For about a decade, several municipalities in Haywood County have discussed raising additional revenue through an extra tax on tourism. That long-standing conversation might finally be coming to a head following the early May passage of House Bill 412 in the N.C. House of Representatives.
Introduced by Rep. Mark Pless, a Republican representative for Haywood, Madison and Yancey counties, the bill would enable Canton and Maggie Valley to levy a 2% occupancy tax on accommodations like hotels, motels and Airbnbs, which would then be managed by new town-specific tourism development authorities. The proposed tax by these municipalities would be added to the 4% occupancy tax already levied by Haywood County and managed by the Haywood County TDA.
The legislation is co-sponsored by Rep. Mike Clampitt, a Republican representative for Haywood, Jackson and Swain counties, and Pless says that Sen. Kevin Corbin, a Republican senator for the region, is willing to back the bill in the Senate. (Corbin’s office did not respond to repeated requests for comment.)
If the bill passes and is signed into law, the additional occupancy taxes for Canton and Maggie Valley would stay in those towns for tourism promotion and tourism-related expenditures instead of being spread across the county. While Buncombe County may be wrestling with how to manage its own TDA and the impacts of tourism, leaders in those small towns say the extra revenue would be a much-needed financial boost.
“The tourism conversation is evolving in Haywood County,” says Zeb Smathers, the mayor of Canton. “We’re not a side trip anymore — we’re a destination.”
On the wishlist
The version of HB412 that passed with bipartisan support on May 11 would require two-thirds of occupancy tax revenue to go toward tourism promotion in Canton and Maggie Valley, with the remaining third assigned to tourism-related expenditures that attract visitors. That breakdown is the same as that of Haywood County’s occupancy tax.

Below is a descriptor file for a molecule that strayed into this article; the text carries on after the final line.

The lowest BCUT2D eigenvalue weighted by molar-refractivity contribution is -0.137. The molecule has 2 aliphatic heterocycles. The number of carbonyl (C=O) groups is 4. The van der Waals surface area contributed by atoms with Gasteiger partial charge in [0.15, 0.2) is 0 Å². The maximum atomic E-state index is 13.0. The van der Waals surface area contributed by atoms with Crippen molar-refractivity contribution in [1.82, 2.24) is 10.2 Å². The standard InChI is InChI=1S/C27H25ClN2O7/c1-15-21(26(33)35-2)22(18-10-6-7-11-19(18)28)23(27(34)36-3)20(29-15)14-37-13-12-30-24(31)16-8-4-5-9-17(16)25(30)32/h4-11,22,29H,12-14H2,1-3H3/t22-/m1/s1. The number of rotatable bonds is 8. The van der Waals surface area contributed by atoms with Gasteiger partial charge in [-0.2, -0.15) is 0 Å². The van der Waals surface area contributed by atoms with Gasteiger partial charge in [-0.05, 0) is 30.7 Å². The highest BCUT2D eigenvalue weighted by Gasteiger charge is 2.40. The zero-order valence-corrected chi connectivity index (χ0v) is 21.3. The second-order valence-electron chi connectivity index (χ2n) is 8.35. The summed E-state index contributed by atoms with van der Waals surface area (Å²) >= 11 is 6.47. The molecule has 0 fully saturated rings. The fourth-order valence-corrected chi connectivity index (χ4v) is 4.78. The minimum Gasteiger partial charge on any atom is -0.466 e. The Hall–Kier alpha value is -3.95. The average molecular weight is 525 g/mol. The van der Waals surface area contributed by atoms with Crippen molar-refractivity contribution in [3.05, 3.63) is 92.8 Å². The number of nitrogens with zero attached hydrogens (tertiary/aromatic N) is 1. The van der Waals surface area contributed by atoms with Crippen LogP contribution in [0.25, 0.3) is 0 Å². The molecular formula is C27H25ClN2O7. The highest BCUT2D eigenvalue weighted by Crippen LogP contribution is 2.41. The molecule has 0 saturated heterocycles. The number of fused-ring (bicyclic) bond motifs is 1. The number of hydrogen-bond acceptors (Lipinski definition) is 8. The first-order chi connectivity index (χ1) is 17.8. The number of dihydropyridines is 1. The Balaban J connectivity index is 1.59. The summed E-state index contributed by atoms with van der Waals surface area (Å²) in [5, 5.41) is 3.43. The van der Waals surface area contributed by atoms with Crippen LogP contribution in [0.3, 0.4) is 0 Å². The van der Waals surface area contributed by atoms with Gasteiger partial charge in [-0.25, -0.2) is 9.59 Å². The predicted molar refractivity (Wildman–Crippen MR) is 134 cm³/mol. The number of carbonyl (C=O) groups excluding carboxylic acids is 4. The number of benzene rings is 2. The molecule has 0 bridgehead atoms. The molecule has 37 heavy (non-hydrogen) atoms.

Smathers says he’d like to see some of those revenues put toward the promotion of hiking in Chestnut Mountain Nature Park, mountain biking in Berm Park and recreational uses of the Pigeon River, including tubing and kayaking. The 450-acre Chestnut Mountain property — located a mile outside Canton town limits but owned by the town since 2020 — has particular potential to be “a major economic driving force” of tourism, he adds, similar to DuPont State Recreational Forest in Transylvania County.
Canton’s “relatively small tax base” limits how much the city can spend from its existing funds to attract tourism, Smathers says. The city’s total budget for fiscal year 2021-22 is just over $11 million, with about $1.17 million allocated to recreation. (By comparison, the annual general fund budget for Asheville exceeds $145 million, with over $13.36 million devoted to parks and recreation.)
In an emailed statement, Canton interim Town Manager Nick Scheuer explained that “the addition of a 2% occupancy tax [would allow] us to capitalize on existing tourism and bring significant improvements to quality-of-life and recreation amenities.” He cited Chestnut Mountain, Sorrells Street Park and “downtown aesthetic improvements,” such as grants for facade improvements for downtown businesses, as possible expenditures for occupancy tax revenue.
And Mike Eveland, the mayor of Maggie Valley, says the municipal occupancy tax revenues would benefit both tourism and town residents. While specific projects are yet to be determined pending the bill’s passage, he flags recreational assets such as trails as among the biggest opportunities.
“We have several different projects that I think will start to develop in the next three to five years that Maggie [Valley] would want to be involved in that would help both Maggie and Haywood in general,” Eveland says.
Previous funds from the HCTDA have supported the town with the improvement of parks, the addition of several greenways and installing walking paths along Jonathan Creek “that have been huge benefits to the town” and tourists, Eveland adds. “We need to find those projects that are going to benefit the tourist side, because that’s where the money comes from, and the public in general.”